Without the assistance of in-house treasury operations, early-stage firms usually turn to their investors for help to manage their funds
Capital Float, a start-up that lends to e-commerce merchants, raised $13 million from venture capital firms SAIF Partners and Sequoia Capital in February. The two-year-old company was suddenly flush with cash. Its founders were, however, at a loss about how to manage the funds that would be needed several months later.
Gaurav Hinduja and Sashank Rishyashriga, the founders, had a new problem to worry about amid the excitement of raising Capital Float’s largest round of funding. It had raised $4 million in the first round.
“In the four million round, there wasn’t much of a surplus to look deeply into treasury (management). But with $13 million, the treasury is huge and so now there is a lot more focus on managing the treasury,” said Hinduja.
The problem is not unique to Capital Float. As start-ups increasingly raise large amounts of capital and without the assistance of in-house treasury operations, unlike established companies, the early-stage firms usually turn to their investors for help to manage their funds. Often it’s the investors that hand-hold the founders in the initial stages by putting down guidelines for investment of the capital raised.
“Many early-stage companies don’t have CFOs (chief financial officers) and financial controllers and do not understand the nuances of such investments,” said Kushal Agarwal, chief financial officer of Aspada Investments, which was one of the funds that invested in Capital Float in its initial round of funding. Agarwal, for instance, helps the fund’s portfolio companies manage cash operations.
Investors sometimes point them to qualified advisors. Larger funds prefer to have portfolio companies appoint specialists.
“Start-ups in the early stage or Series A stage usually do not have the wherewithal in the finance department—either to make the investments or adhere to the investment guidelines set by VC (venture capital) investors or to have detailed reports generated to track these investments,” said George Mitra, chief executive officer of Avendus Wealth Management, which helps start-ups with managing their treasury operations.
Investors don’t want promoters to spend too much time managing funds and would rather have them focus on building the business, Mitra added.
“Usually, they require some assistance from external parties, except for companies which have very large treasuries,” said Mitra.
But where do these start-ups invest the surplus cash?
When it comes to investing the idle cash, both start-ups (inherently risky businesses) and VCs (who invest in these risky businesses) prefer to play it safe.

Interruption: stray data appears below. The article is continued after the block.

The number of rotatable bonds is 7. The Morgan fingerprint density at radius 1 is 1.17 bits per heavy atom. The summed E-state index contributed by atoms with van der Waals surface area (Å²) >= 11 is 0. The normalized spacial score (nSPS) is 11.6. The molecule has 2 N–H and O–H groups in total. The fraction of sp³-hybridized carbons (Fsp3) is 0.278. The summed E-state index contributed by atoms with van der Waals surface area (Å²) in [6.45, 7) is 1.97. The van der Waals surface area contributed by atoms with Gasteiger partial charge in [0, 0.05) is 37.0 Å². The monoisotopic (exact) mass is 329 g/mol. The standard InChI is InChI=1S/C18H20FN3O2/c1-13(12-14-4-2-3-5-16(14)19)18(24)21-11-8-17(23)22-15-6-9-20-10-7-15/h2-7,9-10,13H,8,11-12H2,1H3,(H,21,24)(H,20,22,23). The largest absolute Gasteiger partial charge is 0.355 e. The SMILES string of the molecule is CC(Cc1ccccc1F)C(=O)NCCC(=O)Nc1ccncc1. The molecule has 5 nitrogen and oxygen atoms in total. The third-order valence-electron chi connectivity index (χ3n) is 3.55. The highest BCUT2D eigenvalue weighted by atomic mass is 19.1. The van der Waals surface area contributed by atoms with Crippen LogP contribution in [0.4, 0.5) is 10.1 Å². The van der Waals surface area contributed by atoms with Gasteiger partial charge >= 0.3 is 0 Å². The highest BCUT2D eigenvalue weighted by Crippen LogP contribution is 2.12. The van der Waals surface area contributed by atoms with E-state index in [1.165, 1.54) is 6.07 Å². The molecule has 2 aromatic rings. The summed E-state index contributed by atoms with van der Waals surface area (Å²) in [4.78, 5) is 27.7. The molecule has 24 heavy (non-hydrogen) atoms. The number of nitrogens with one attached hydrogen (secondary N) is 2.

“The most important thing is to invest these funds into assets that are not risky at all. So no equities and no fancy structured products,” said Hinduja. Hinduja’s Capital Float works with three-four wealth managers to invest its cash.
Mitra of Avendus agrees.
“These funds are not meant for maximizing returns. They are meant for a specific use of the company, which can be either working capital requirement, supporting the cash burn or as part of an acquisition strategy,” said Mitra, adding that investors want them to look at optimizing returns rather than maximizing them.
Fixed deposits, liquid funds and debt mutual funds are the most preferred investment assets for start-ups wanting to park their surplus cash. Firms can expect yields of around 7-9% from these assets. A liquid mutual fund invests in money market instruments such as short-term papers, commercial papers and government bonds.
“If something is required in the next 30-60 days, we generally put that amount in liquid funds. And what is not required in the immediate two-three months, we put that in six month or 12 month fixed deposits (FDs),” said Sujayath Ali, co-founder and chief executive at Voonik, a fashion app. Voonik raised $5 million from Sequoia Capital and Seedfund in June.
Agarwal of Aspada says that currently FDs make perfect sense for start-ups to invest funds that will be needed several months later as interest rates are expected to fall.
“Another benefit of FDs is that the interest on FDs is tax-free for most start-ups as they are generally loss-making entities,” he added.
However, it is not that these assets are completely risk free.
On 4 September, The Indian Express reported that start-up Oyo Rooms, which had invested close to Rs.100 crore in two short-term funds of JPMorgan Chase and Co. in India, was considering legal action against the asset management firm after the redemptions from the fund were restricted.
“Some of the key risks associated with these assets are interest rate risk and diversification risk,” said Mitra. Longer-duration funds are more prone to changes in interest rates.
Diversification is also important.
“You do not want to be a large part of one particular fund,” he added.
Liquidity is another important factor for start-ups to keep in mind.
“A company might change its business plan and might need to withdraw a large sum of money for a big marketing campaign. In such a case one would like to have the option of withdrawing money at any point of time. Hence, investors don’t encourage assets with deep lock-ins,” said Agarwal.
Whether start-ups manage their cash in-house or through external advisers, and whether they invest in FDs, liquid funds or debt funds, the basic tenet remains the same.
“The idea is not to think about earning returns on the money. The moment you start to think on those lines, you will start taking risk on that capital,” said Mukul Singhal, principal at SAIF Partners.
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